Most investors are aware of the benefits of equity income funds, but how many people have thought about buying overseas equity income? Consider a fund such as First State Global Listed Infrastructure, which looks and acts like an equity income fund. Infrastructure assets could be roads, telephone lines, water supply, or even railway stations and airports. These are things that people use in their everyday lives, which means they are often essential. It can also mean they are run by companies with virtual monopolies. When you go on holiday you can choose which travel company or airline to use, but in most cases you will depart from the nearest airport.
Infrastructure holds many opportunities for investors. Companies operating these types of assets usually benefit from predictable earnings and tend to have a great degree of pricing power. This allows them to generate a high level of income so a high yield can be obtained from their shares – similar to equity income.
The manager of the First State Global Listed Infrastructure Fund, Peter Meany, favours businesses able to capitalise on a more robust outlook for global trade. He expects substantial increases in road, rail, sea and air travel and is particularly positive on businesses operating these services. Central Japan Railway is one of his largest holdings. He also has a key position in airports, with earnings, fuelled by a recovery in airport traffic.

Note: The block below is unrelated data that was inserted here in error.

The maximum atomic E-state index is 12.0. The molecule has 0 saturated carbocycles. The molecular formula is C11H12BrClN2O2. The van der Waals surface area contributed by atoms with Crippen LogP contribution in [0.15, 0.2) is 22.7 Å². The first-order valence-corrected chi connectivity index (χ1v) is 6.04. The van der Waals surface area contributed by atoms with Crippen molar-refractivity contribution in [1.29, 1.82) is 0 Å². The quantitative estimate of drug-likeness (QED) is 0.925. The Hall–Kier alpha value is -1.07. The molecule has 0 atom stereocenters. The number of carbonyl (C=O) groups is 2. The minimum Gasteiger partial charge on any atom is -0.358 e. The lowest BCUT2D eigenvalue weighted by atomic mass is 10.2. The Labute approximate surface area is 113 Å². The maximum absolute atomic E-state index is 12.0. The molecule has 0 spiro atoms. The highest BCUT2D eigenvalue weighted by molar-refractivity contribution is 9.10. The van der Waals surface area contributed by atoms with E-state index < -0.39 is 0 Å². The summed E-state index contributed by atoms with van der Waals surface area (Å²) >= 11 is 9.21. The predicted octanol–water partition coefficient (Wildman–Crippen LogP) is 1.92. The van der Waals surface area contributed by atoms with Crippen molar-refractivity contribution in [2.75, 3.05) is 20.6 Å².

Port operators demonstrated encouraging performance during 2010 as the global economic outlook improved and shipping volumes recovered. Mr Meany believes this should continue in 2011 with companies enjoying robust growth, and has invested in Hamburger Hafer (Port of Hamburg) and Forth Ports, which operates in Scotland and England. Other holdings that performed well during 2010 include CSX Corporation, a US rail-based freight transporter, and Vinci, a French toll-road operator.
Recently, he has added positions in Tokyo Electric Power and Beijing Enterprises, both of which have experienced weakness in their share price that he considers unjustified. Tokyo Electric Power offers low-risk cash flows and an attractive yield relative to its peers, while Beijing Enterprises will benefit from the strong consumption growth for natural gas in Beijing and North-East China.
He also favours some high-yielding stocks in the UK, including electricity and gas supplier National Grid. The share price has risen recently as investors moved into what are perceived to be defensive companies in the face of continued stock market volatility. Around 9% of the portfolio is exposed to UK-listed companies, while the largest regional weightings are in Europe and the US with around 36% and 30% respectively. Approximately 12% of the fund is invested in Japan with a further 9% in Asia.
The fund's qualities should translate into modest growth over the long term, coupled with a relatively high level yield (currently around 3%), which the manager hopes will stay ahead of inflation. The First State team are well resourced in this area and this fund makes an excellent alternative, or supplement, to an equity income portfolio.
Ben Yearsley is investment manager at Hargreaves Lansdown, the asset manager, financial adviser and stockbroker. For more details about the funds included in this column, visit www.h-l.co.uk/independent